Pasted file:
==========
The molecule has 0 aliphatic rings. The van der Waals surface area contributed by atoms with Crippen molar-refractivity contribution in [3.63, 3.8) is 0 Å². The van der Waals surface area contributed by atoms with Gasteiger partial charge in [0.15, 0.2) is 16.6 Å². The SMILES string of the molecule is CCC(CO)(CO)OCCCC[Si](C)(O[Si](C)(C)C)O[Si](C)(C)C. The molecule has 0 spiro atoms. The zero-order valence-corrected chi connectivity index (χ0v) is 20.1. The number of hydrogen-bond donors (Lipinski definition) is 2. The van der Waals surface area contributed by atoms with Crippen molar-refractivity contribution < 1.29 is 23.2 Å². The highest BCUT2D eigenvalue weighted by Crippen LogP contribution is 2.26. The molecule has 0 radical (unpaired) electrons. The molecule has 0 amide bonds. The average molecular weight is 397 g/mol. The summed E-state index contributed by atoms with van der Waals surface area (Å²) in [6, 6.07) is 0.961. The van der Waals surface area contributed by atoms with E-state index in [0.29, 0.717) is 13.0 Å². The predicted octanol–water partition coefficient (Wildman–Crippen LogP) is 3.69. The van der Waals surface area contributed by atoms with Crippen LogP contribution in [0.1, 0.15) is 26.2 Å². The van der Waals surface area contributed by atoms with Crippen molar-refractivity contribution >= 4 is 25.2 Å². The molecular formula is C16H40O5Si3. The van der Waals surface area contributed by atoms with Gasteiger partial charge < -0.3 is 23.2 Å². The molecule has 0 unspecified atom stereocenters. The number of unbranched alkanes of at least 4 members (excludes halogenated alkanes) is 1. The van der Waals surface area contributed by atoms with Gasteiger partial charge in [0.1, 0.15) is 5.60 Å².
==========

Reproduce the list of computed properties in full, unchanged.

The molecule has 0 aliphatic rings. The van der Waals surface area contributed by atoms with Crippen molar-refractivity contribution in [3.63, 3.8) is 0 Å². The van der Waals surface area contributed by atoms with Gasteiger partial charge in [0.15, 0.2) is 16.6 Å². The SMILES string of the molecule is CCC(CO)(CO)OCCCC[Si](C)(O[Si](C)(C)C)O[Si](C)(C)C. The molecule has 0 spiro atoms. The zero-order valence-corrected chi connectivity index (χ0v) is 20.1. The number of hydrogen-bond donors (Lipinski definition) is 2. The van der Waals surface area contributed by atoms with Crippen molar-refractivity contribution < 1.29 is 23.2 Å². The highest BCUT2D eigenvalue weighted by Crippen LogP contribution is 2.26. The molecule has 0 radical (unpaired) electrons. The molecule has 0 amide bonds. The average molecular weight is 397 g/mol. The summed E-state index contributed by atoms with van der Waals surface area (Å²) in [6, 6.07) is 0.961. The van der Waals surface area contributed by atoms with E-state index in [0.29, 0.717) is 13.0 Å². The predicted octanol–water partition coefficient (Wildman–Crippen LogP) is 3.69. The van der Waals surface area contributed by atoms with Crippen LogP contribution in [0.1, 0.15) is 26.2 Å². The van der Waals surface area contributed by atoms with Crippen molar-refractivity contribution >= 4 is 25.2 Å². The molecular formula is C16H40O5Si3. The van der Waals surface area contributed by atoms with Gasteiger partial charge < -0.3 is 23.2 Å². The molecule has 0 unspecified atom stereocenters. The number of unbranched alkanes of at least 4 members (excludes halogenated alkanes) is 1. The van der Waals surface area contributed by atoms with Gasteiger partial charge in [0.1, 0.15) is 5.60 Å².